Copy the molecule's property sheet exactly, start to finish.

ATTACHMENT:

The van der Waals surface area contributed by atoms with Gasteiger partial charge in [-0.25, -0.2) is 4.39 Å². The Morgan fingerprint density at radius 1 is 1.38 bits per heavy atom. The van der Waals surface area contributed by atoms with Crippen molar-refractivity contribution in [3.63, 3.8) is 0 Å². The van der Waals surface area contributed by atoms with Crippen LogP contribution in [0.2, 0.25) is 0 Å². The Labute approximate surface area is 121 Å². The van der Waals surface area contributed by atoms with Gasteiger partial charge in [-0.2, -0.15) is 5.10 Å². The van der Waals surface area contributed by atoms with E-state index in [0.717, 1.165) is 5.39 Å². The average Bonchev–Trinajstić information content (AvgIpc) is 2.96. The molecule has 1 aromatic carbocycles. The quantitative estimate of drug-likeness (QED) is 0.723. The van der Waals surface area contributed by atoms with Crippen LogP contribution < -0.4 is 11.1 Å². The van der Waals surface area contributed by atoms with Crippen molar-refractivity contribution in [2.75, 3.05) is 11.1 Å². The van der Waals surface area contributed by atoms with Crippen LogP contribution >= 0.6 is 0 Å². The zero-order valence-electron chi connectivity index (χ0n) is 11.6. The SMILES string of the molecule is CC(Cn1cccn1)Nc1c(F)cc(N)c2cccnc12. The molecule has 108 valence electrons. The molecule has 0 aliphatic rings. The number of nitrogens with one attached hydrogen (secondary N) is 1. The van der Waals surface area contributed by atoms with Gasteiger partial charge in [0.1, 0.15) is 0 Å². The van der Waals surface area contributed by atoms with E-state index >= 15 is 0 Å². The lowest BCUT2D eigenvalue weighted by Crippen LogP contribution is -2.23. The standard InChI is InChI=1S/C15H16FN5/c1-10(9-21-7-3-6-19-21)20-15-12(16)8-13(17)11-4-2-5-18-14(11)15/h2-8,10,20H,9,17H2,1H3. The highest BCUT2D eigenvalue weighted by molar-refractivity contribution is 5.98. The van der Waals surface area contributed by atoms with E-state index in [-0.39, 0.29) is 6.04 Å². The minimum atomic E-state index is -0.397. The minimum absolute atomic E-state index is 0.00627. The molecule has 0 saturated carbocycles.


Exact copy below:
The van der Waals surface area contributed by atoms with Gasteiger partial charge in [-0.25, -0.2) is 4.39 Å². The Morgan fingerprint density at radius 1 is 1.38 bits per heavy atom. The van der Waals surface area contributed by atoms with Crippen molar-refractivity contribution in [3.63, 3.8) is 0 Å². The van der Waals surface area contributed by atoms with Crippen LogP contribution in [0.2, 0.25) is 0 Å². The Labute approximate surface area is 121 Å². The van der Waals surface area contributed by atoms with Gasteiger partial charge in [-0.2, -0.15) is 5.10 Å². The van der Waals surface area contributed by atoms with E-state index in [0.717, 1.165) is 5.39 Å². The average Bonchev–Trinajstić information content (AvgIpc) is 2.96. The molecule has 1 aromatic carbocycles. The quantitative estimate of drug-likeness (QED) is 0.723. The van der Waals surface area contributed by atoms with Crippen LogP contribution < -0.4 is 11.1 Å². The van der Waals surface area contributed by atoms with Crippen molar-refractivity contribution in [2.75, 3.05) is 11.1 Å². The van der Waals surface area contributed by atoms with Crippen LogP contribution >= 0.6 is 0 Å². The zero-order valence-electron chi connectivity index (χ0n) is 11.6. The SMILES string of the molecule is CC(Cn1cccn1)Nc1c(F)cc(N)c2cccnc12. The molecule has 108 valence electrons. The molecule has 0 aliphatic rings. The number of nitrogens with one attached hydrogen (secondary N) is 1. The van der Waals surface area contributed by atoms with Gasteiger partial charge in [0.1, 0.15) is 0 Å². The van der Waals surface area contributed by atoms with E-state index >= 15 is 0 Å². The lowest BCUT2D eigenvalue weighted by Crippen LogP contribution is -2.23. The standard InChI is InChI=1S/C15H16FN5/c1-10(9-21-7-3-6-19-21)20-15-12(16)8-13(17)11-4-2-5-18-14(11)15/h2-8,10,20H,9,17H2,1H3. The highest BCUT2D eigenvalue weighted by molar-refractivity contribution is 5.98. The van der Waals surface area contributed by atoms with E-state index in [-0.39, 0.29) is 6.04 Å². The minimum atomic E-state index is -0.397. The minimum absolute atomic E-state index is 0.00627. The molecule has 0 saturated carbocycles.